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Distributed for University of British Columbia Press

Lawyers’ Empire

Legal Professions and Cultural Authority, 1780-1950

Approaching the legal profession through the lens of cultural history, Wes Pue explores the social roles that lawyers imagined for themselves in England and its empire from the late eighteenth to the mid-twentieth century. Each chapter focuses on a moment when lawyers sought to reshape their profession while at the same time imagining they were shaping nation and empire in the process. As an exploration of the relationship between legal professionals and liberalism, this book draws attention to recurrent tensions that have arisen as lawyers sought to assure their own economic well-being while simultaneously advancing the causes of liberty, cultural authority, stability, and continuity.

516 pages

Law and Society


Table of Contents

Foreword / David Sugarman

Part 1: History in Professional Apologetics

1 The Use of History in the Development of Lawyers’ Mythologies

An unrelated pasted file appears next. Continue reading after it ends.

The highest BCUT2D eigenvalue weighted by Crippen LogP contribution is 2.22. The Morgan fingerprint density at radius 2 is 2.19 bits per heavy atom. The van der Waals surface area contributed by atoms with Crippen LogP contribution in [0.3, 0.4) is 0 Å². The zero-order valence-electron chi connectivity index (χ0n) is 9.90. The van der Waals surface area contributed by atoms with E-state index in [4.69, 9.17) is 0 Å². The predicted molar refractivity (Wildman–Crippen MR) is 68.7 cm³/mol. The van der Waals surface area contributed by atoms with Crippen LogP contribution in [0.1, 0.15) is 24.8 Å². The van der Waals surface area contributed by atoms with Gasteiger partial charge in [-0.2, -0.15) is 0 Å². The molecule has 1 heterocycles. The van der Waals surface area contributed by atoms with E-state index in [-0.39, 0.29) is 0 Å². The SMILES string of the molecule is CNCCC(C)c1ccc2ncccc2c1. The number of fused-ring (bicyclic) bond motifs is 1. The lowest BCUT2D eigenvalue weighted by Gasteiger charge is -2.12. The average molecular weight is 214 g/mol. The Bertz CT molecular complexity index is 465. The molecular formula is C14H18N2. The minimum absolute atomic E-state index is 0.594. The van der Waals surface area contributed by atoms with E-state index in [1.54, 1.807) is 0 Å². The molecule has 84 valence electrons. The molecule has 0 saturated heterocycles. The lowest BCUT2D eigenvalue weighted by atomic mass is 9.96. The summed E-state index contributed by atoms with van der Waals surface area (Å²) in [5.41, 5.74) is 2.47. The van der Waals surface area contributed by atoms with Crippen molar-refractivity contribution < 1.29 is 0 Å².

2 How “French” Was the English Bar? Barristers and Political Liberalism in the Eighteenth and Nineteenth Centuries

3 Law and Colony: Making the Canadian Legal Profession

Part 2: Shaping Minds and Souls: Legal Education

4 Professional Legal Education at Queen’s College, Birmingham, in the 1850s

5 Common Law Legal Education in the Dominion of Canada’s Moral Project

6 British Empire Perspectives on the Case Method of Legal Education: Canada, 1885-1931

Part 3: Ethics, Regulation, and the Business of Law

7 Free Trade in Law: English Barristers, County Courts, and Provincial Practice in the 1850s

8 The End of Free Trade in Law: Discipline at the Inns in the 1860s

9 Regulating Lawyers’ Ethics in Early-Twentieth-Century Canada

Part 4: Challenging the Status Quo – Communists and Liberals

10 Gordon Martin, British Columbia Communist, 1948

11 Liberal Entrepreneurship Thwarted: Charles Rann Kennedy and the Foundations of England’s Modern Bar

Part 5: Dominion and Colonial Lawyering

12 Christ, Manhood, and Empire: The Case Method of Legal Education in Canada, 1885-1931

13 Lawyers’ Professionalism, Colonialism, State Formation, and National Life in Nigeria, 1900-60: “The Fighting Brigade of the People” / Co-authored with Chidi Oguamanam

Index

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